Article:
In recent years, mass media has penetrated large parts of the developing world with traditionally remote communities now having access to television and internet. It is argued that this could be used to achieve development goals: entertainment can have an educational role to play, leading to the term edutainment. Evidence from different parts of the world suggests that this is indeed the case.

In this article, we examine whether mass media can be used effectively to improve financial literacy and consequently foster financial inclusion in developing countries. Television may be able to deliver rudimentary financial literacy to those most disadvantaged in a cost-effective manner. The promise of broadcast TV is that the financial education it delivers may prove effective as it will be accessible, memorable, and entertaining to a large audience of those normally excluded from financial services, particularly those belonging to disadvantaged sections of the population and those living outside the major cities.

The Cambodian Microfinance Association (CMA), in conjunction with the research team, produced a 5-min comedy skit to be ultimately shown as prerecorded segment in a popular Saturday evening television show, one which is watched by 20% of the country’s population. The episode involves a storyline mainly focussed on concepts relating to financial knowledge, loan management and savings. An advanced video of the episode was shown to randomly selected garment factory workers during their lunch break. A second randomly selected group of garment factory workers were shown a financial literacy slideshow video, which covered roughly the same material, but did not have any comedy content. After watching the respective videos, the participants were asked to participate in a survey to collect information on their financial knowledge and attitudes towards different financial products. The results were compared to that of a baseline group, which consisted of a third randomly selected group of garment factory workers who did not watch any video, but participated in the same survey as participants in the two treatment groups.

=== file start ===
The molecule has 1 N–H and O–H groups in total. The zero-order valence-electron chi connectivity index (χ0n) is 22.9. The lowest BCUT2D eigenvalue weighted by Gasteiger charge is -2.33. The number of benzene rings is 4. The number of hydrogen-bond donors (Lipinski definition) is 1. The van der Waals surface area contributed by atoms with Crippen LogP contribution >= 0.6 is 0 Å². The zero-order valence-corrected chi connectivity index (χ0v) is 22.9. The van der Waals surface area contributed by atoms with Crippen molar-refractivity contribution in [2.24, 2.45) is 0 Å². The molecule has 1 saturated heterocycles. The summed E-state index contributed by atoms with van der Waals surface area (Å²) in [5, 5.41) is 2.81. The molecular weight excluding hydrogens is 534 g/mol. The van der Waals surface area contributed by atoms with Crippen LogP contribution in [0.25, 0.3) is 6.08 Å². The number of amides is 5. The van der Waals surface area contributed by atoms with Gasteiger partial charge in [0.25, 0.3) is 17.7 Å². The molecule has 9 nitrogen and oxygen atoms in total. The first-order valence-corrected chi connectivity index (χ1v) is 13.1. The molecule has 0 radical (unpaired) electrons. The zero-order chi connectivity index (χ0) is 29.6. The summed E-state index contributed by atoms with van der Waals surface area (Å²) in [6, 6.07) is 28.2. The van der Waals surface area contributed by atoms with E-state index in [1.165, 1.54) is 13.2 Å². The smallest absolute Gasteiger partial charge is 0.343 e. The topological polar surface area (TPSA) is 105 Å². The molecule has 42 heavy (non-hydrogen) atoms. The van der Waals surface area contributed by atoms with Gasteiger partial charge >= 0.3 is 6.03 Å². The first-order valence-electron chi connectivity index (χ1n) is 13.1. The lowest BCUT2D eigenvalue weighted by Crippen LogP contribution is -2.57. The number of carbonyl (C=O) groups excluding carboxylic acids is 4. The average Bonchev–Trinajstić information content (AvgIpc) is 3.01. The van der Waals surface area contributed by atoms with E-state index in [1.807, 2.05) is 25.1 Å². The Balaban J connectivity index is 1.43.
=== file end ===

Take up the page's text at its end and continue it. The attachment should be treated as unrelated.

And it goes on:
We find evidence that attitudes to savings accounts were significantly different for those who viewed the comedy show compared to those assigned to the control and the slide show, without going into explanations for these differences. Furthermore, it appears that the video was more effective than the alternative delivery approaches in piquing workers’ interests in savings accounts.

To access full article -

Photo taken from Cambodia Microfinance Association (CMA)'s video on loan management from YouTube. View here:

Contact information:
Andrew Crawford, Department of Banking and Finance, Monash University, Caulfield Campus, Australia -
Paul Lajbcygier Department of Econometrics and Business Statistics, Monash University, Clayton Campus, Australia
Pushkar Maitra Department of Economics, Monash University, Clayton Campus, Australia -

Wednesday, January 31, 2018

“Capitalism is so much easier!”— Learning savings through playing a board game